Wednesday, October 14, 2009

Make it a clean sweep







Today Veterans Affaris Secretary Eric Shinseki appeared before the House Committee on Veterans Affairs for a hearing entitled "Update of the State of the VA." Shinseki was the only witness appearing before the committee.

Ranking Member Steve Buyer made an idiot out of himself repeatedly. Kat will be grabbing most of that at her site tonight (and I agree with her 100%) but to claim, as Buyer did, that Congress is responsible or equally responsible for the VA backlog on the Post-9/11 GI Bill is beyond uninformed. It goes to Buyer not paying attention to what Congress did do. We'll address that tomorrow when the Committee hears about the VA backlog on education benefits but the fault lies with the VA and that was clear to anyone attending hearings over the summer. Buyer apparently has no long term memory. He can take comfort in the fact that the press was snoozing as well. But the VA was offered additional help and the VA turned it down.

June 25th, US House Rep Harry Teague chaired the US House Veterans Affairs Subcommittee on Economic Opportunity (filling in for US House Rep Stephanie Herseth Sandlin). He and Ranking Member Boozman noted the VA needed to step forward immediately if there were any problems with the Post-9/11 GI Bill with Boozman especially stressing that if problems came up, let the committee know immediately so they can assist. July 29th Senate Committee on Veterans Affairs hearing found Senator Jon Tester suggesting that -- due to the VA's huge backlog on claims -- the VA might need to add some employees. The VA's Patrick Dunne insisted more employees weren't needed and that they would mean more administrative duties which would cause even more delays. This was echoed by the GAO's Danile Bertoni who 'said', "We have reported that an infusion of a large number of staff has the potential to improve VA's capacity. However, quickly absorbing these staff will likely pose human capital challenges for VA, such as how to train and deploy them. The additional staff has helped VA process more claims and appeals overall, but as VA has acknowledged, it has also reduced individual staff productivity. . . . According to VA, this decline in productivity is attributable primarily to new staff who have not yet become fully proficient at processing claims and to the loss of experienced staff due to retirements. VA expects its productivity to decline further before it improves, in part because of the challenges of training and integrating new staff."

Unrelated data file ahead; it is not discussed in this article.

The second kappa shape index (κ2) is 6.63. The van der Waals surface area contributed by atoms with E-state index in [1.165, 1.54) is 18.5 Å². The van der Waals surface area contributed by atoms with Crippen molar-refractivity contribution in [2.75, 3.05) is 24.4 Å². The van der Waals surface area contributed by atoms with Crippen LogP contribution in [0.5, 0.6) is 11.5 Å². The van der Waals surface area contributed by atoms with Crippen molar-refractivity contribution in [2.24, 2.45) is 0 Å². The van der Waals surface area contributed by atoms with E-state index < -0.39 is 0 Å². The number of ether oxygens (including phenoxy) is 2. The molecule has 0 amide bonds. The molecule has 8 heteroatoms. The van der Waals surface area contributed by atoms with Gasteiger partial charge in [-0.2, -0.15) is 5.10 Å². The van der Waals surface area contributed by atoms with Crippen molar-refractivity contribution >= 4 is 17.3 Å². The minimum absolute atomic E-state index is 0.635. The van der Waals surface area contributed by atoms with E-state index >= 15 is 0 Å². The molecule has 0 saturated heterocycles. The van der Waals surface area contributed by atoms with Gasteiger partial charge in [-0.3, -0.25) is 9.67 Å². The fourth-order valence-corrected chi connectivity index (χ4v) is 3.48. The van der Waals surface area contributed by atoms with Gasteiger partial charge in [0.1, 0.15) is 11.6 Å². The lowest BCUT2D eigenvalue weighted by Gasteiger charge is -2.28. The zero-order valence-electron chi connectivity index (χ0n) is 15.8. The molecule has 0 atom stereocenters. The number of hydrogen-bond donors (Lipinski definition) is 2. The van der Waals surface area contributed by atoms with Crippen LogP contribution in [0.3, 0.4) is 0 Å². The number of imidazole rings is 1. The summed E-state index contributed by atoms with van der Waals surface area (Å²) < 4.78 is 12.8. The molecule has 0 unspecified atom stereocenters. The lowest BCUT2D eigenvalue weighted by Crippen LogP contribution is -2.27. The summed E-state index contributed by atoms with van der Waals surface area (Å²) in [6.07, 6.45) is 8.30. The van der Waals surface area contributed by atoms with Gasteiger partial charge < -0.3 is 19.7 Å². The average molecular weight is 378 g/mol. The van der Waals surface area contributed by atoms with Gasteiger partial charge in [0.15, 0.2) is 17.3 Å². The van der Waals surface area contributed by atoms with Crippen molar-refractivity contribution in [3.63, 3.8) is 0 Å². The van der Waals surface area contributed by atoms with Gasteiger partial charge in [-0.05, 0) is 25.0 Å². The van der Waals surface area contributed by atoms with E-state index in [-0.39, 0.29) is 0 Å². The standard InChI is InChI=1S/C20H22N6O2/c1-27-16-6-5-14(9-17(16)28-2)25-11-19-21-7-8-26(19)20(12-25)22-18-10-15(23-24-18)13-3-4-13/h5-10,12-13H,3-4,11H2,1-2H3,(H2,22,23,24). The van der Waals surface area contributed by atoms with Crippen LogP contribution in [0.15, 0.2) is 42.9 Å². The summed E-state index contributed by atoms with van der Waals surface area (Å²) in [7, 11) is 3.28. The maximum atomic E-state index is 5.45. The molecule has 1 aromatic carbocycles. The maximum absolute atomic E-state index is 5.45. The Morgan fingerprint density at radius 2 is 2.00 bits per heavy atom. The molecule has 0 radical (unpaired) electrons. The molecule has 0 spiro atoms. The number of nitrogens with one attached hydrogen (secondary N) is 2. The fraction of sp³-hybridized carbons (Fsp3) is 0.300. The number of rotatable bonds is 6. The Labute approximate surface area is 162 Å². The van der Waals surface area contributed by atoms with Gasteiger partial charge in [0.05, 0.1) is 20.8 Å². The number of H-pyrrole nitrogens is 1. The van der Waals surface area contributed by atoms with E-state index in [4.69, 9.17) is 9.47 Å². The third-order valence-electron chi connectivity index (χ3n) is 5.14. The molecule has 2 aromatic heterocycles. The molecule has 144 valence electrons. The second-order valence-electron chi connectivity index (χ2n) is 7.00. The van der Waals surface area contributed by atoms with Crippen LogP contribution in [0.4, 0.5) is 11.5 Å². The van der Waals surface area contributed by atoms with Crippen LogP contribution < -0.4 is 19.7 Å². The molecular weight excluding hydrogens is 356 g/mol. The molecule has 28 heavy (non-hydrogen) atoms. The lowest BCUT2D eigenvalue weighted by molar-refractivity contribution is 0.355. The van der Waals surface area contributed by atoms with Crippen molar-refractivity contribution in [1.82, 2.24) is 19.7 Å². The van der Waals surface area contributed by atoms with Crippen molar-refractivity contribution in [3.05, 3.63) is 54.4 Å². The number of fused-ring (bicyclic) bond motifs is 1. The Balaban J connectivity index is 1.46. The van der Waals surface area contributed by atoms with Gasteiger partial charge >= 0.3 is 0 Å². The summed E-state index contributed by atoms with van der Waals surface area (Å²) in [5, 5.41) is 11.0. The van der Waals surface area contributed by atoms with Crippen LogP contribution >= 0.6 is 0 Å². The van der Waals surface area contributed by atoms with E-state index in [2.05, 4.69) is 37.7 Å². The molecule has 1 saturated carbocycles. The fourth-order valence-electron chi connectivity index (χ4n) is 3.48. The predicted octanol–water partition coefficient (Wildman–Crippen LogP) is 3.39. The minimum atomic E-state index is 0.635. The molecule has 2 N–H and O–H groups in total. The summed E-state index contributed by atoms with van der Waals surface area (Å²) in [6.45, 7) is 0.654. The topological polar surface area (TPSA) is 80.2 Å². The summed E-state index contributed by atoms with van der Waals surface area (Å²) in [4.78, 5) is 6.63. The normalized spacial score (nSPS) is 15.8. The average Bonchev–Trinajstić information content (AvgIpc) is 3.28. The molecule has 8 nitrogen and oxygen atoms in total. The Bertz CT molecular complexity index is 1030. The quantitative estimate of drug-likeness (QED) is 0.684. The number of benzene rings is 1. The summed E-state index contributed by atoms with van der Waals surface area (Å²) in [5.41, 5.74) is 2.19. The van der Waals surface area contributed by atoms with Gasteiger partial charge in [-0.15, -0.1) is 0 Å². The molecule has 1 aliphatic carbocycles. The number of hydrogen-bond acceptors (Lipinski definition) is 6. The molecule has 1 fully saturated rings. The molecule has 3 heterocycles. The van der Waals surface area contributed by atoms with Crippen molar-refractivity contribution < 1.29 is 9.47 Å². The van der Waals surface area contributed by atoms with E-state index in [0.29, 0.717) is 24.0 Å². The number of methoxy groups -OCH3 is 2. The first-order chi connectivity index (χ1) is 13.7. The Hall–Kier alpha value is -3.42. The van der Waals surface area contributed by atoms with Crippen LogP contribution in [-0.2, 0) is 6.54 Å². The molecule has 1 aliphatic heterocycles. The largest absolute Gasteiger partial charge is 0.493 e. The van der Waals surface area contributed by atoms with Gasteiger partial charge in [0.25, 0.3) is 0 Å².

"Said"? It's part of his prepared statement but his time ran out before he completed reading it. It is part of the record.

And Buyer and the press should be familiar with and Shinseki should have been asked about this. Did the VA refuse to ask for the help they needed? Maybe the question will come up tomorrow when a hearing on the Post-9/11 GI Bill is held?

Reading a statement today at the start of the hearing, different from the prepared one, Shinseki did note, briefly, the problems with the education bill.

Eric Shinseki: Complications in implementing the Post-9/11 GI Bill required VA to make advance payments to effected veterans to cover their expenses and to relieve their uncertainty and stress. There are many reasons for those complications but the delays were unacceptable. Advance payments remain in effect -- that's the emergency procedure we put in place two weeks ago. Advance payments remain in effect as we mature our IT tools to assure timely delivery of checks in the future. And I'm hopeful that early November, we'll have the Phase III automated tool for our use.

IT? The VA's had a lot of IT problems. Equally true is that the VA attempted to blame colleges for the delay. Or are we all supposed to forget that? Now Congress is told that it was an IT problem?